Deal Water Action Taskforce, member Natalie Elphicke MP
Southern Water has met with Albert Road, Deal residents to tell them about a pioneering project in their area, and how partners are working together to reduce flooding and pollution incidents in Deal.
The meeting was organised by the Deal Water Action Taskforce, which includes Natalie Elphicke MP for Dover and Deal, County and District Councillors, representatives from Kent County Council and Dover District Council, and Southern Water’s Storm Overflow Task Force.
During the meeting, Southern Water talked locals through the findings of an extensive study and discussed how Albert Road residents helped to shape the project.
Working with local partners and representatives including Kent County Council and Deal residents, Southern Water will be bringing forward a series of measures to help tackle issues specifically in the Albert Road area of Deal.
These include replacing and increasing the size of roadside gullies in Albert Road.
The work, due to be carried out by Kent County Council next month includes:
- Increasing the diameter of the Albert Road surface water sewer to improve capacity and reduce risk of flooding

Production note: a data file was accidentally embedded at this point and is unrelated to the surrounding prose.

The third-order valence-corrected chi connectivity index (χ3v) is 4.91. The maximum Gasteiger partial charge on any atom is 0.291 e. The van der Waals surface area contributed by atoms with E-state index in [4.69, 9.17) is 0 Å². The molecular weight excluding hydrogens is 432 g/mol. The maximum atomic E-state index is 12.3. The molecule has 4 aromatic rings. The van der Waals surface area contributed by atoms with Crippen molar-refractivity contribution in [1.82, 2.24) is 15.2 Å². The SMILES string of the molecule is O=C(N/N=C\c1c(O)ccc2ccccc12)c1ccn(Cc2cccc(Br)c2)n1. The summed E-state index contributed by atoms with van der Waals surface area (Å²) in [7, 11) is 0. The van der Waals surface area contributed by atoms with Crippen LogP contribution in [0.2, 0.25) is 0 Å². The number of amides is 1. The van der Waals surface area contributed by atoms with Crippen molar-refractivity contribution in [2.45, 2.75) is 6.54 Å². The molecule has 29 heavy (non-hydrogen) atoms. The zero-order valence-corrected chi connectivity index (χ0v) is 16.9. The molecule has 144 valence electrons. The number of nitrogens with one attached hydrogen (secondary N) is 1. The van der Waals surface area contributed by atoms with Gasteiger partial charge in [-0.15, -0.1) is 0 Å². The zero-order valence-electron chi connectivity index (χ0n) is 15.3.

- Making improvements to the Golf Road wastewater pumping station, improving efficiency and operational capacity
Improvements in Deal form part of a wider £2 billion investment into Southern Water’s pipes and sewage infrastructure to help reduce pollution by 80 per cent by 2025.
However, Southern Water are committed to taking a holistic, cross-sector approach by working with local communities and stakeholders to find the most practical and effective solutions to cut storm overflows and reduce disruption to lives and the environment.
Nick Mills, Head of Southern Water’s Storm Overflow Taskforce said: “We know residents in the Albert Road area of Deal have suffered from repeated flooding incidents and we’re very pleased to be working with the local community and partners to implement sustainable interventions that will help tackle these challenges.
“Our work is a clear example of what can be achieved by taking a cross-sector, community focused approach to tackling complex challenges around flooding and pollution and I’m confident that residents will soon begin to experience the benefits of this.
“This is only the start of the journey towards a sustainable drainage system in Deal. We’ll continue to work with our partners to identify and deliver opportunities for improvement and the sustainable growth of the town and the wider region.”